Necropsy examinations and epicardial ultrasound studies have suggested that atherosclerotic coronary arteries undergo compensatory enlargement. This increase in vessel size may be an important mechanism for maintaining myocardial blood flow. It also is of fundamental importance in the angiographic study of coronary disease progression and regression. The purpose of this study was to determine, using intracoronary ultrasound, whether coronary arteries undergo adaptive expansion in vivo. Forty-four consecutive patients were studied (30 men, 14 women; mean age 56 ± 10 years). Eighty intravascular ultrasound images were analyzed (32 left main, 23 left anterior descending and 25 right coronary arteries). Internal elastic lamina area, a measure of overall vessel size increased as plaque area expanded (r = 0.57, p = 0.0001, SEE = 5.5 mm2). When the left main, left anterior descending and right coronary arteries were examined individually, there continued to be as great or greater positive correlation between internal elastic lamina and plaque area (left anterior descending: r = 0.75, p = 0.0001; right coronary arteries: r = 0.63, p = 0.0007; left main: r = 0.56, p = 0.0009), implying that each of the vessels and all in aggregate underwent adaptive enlargement. When only those vessels with <30% area stenosis were examined, internal elastic lamina correlated well with plaque area (r = 0.79, and p = 0.0001), and for each 1 mm2 increase in plaque area, internal elastic lamina increased 2.7 mm2. This suggests that arterial enlargement may overcompensate for early atherosclerotic lesions. As a result, there was no relation between percent area stenosis and lumen area for <30% stenosis, but with greater stenoses, lumen area significantly declined. These human in vivo results validate the hypothesis that individual coronary arteries undergo adaptive enlargement that maintains or augments lumen area during the early stages of atherosclerosis.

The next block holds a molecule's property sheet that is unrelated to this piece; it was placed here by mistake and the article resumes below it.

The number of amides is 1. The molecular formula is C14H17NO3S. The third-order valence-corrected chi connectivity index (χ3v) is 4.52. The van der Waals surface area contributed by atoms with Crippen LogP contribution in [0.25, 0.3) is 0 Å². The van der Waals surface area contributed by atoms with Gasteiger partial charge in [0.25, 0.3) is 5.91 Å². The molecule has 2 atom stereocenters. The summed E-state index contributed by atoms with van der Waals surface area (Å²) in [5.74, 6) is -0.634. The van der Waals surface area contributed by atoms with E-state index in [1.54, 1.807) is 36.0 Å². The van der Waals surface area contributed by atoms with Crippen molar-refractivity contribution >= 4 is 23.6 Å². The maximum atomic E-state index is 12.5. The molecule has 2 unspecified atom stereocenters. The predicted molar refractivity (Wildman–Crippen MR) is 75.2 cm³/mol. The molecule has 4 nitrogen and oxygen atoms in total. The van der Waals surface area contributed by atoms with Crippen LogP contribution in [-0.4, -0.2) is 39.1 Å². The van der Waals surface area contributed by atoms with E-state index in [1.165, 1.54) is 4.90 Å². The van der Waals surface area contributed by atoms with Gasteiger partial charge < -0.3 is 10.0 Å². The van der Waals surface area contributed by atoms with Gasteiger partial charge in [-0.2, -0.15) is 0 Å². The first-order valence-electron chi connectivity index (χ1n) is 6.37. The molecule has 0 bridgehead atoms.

ASJC Scopus subject areas
- Cardiology and Cardiovascular Medicine